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Becoming an Engineering Manager does not Mean You are just People Managing

Siwei Shen

Director of Software Engineering at Lyft

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Problem

Often, when I talk to junior managers, I will hear them say that they don't enjoy people management much and that they're more technical. However, in my mind, these two facets of management aren't in conflict. Therefore, when someone says this it suggests that they don't fully understand what management consists of.

"These two facets of management aren't in conflict."

If, as a manager, you have a technical background, you can continue contributing to the technical challenges that your team faces, but in a different way to purely just coding.

Actions taken

Today, as a manager at Lyft, I oversee payments, fraud, internal tools, and enterprise, which are very diverse areas. At any time, my personal challenge is to identify one or at most two areas where I'm needed, and where I need to dive in to figure out what is broken and what needs fixing. My role will vary – it could be fixing technical direction, the product roadmap, or the problem could just be not having the right people on the team.

Most recently, in Payments, we got into a situation where we were constantly falling behind. There were a lot of product asks being sent to the Payments platform team. While we were able to address most of them, we felt like our strategy and roadmap were being dictated by the product asks.

Some senior executives asked about what would happen if our payment volume were to double, and whether we had the right architecture in place to handle payments at that scale. This was worrying as for the past years we had just been focusing on responding to product requests, but didn't have time to build and invest in a more long-term strategy. This was clearly a gap I needed to help patch.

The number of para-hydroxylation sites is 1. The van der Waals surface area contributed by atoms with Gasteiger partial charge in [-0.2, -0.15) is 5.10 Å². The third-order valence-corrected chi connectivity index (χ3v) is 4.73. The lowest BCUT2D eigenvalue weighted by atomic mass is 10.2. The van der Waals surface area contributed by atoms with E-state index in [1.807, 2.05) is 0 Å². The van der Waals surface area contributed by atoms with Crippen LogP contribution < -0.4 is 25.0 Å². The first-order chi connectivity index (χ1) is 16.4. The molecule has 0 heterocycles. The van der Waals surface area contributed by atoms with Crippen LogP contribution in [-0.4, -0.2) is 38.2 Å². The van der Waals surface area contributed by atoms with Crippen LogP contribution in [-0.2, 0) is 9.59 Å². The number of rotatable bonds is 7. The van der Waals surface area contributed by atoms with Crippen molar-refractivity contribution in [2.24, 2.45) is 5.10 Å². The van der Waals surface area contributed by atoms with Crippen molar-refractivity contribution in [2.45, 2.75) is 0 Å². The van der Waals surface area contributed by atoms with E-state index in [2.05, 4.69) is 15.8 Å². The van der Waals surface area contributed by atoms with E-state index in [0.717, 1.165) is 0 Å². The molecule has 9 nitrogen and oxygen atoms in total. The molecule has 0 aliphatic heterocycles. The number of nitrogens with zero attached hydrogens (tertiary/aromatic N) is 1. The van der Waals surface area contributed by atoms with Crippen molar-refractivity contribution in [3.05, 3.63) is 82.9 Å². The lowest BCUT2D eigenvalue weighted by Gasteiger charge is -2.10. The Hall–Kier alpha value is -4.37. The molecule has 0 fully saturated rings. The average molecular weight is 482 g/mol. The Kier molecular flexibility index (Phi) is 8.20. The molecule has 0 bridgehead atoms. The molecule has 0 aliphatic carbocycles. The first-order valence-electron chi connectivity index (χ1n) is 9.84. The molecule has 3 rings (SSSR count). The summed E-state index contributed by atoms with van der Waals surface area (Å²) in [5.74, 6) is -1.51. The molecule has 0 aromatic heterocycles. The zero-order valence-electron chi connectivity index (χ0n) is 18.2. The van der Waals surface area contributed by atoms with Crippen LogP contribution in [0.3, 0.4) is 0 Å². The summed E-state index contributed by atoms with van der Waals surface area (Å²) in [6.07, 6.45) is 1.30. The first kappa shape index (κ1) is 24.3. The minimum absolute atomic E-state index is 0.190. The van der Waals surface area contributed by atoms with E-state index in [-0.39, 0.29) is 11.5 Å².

Because of this, I decided to dive deep. I helped kickoff a workgroup with the few senior engineers on the Payments team to discuss where we'd like to be (architecturally) in 12 months and 18 months. Then we worked backwards and figured out a concrete plan with milestones.

Lessons learned

A lot of this work requires a technical understanding of the current system. While I wasn't writing code, it really required my technical savviness. This is what I see my job as being. Today it could be payments, tomorrow it could be fraud, next week it could be something else.

"A lot of this work requires a technical understanding of the current system."

I can't go deep into all of the areas I manage, but at any one time, I try to pick the "right" one that demands my attention. Sometimes this will be due to business impact; other times it will be due to an aggressive deadline. In this particular case above, it was because of a lack of future vision.

Managers will often find themselves in situations where they need to examine a problem in depth. You should be able to keep your technical know-how. If you find yourself in a situation where you cannot do that for any of your teams, then you are acting just as a people manager.


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Siwei Shen

Director of Software Engineering at Lyft


Engineering ManagementTechnical ExpertiseLeadership Roles

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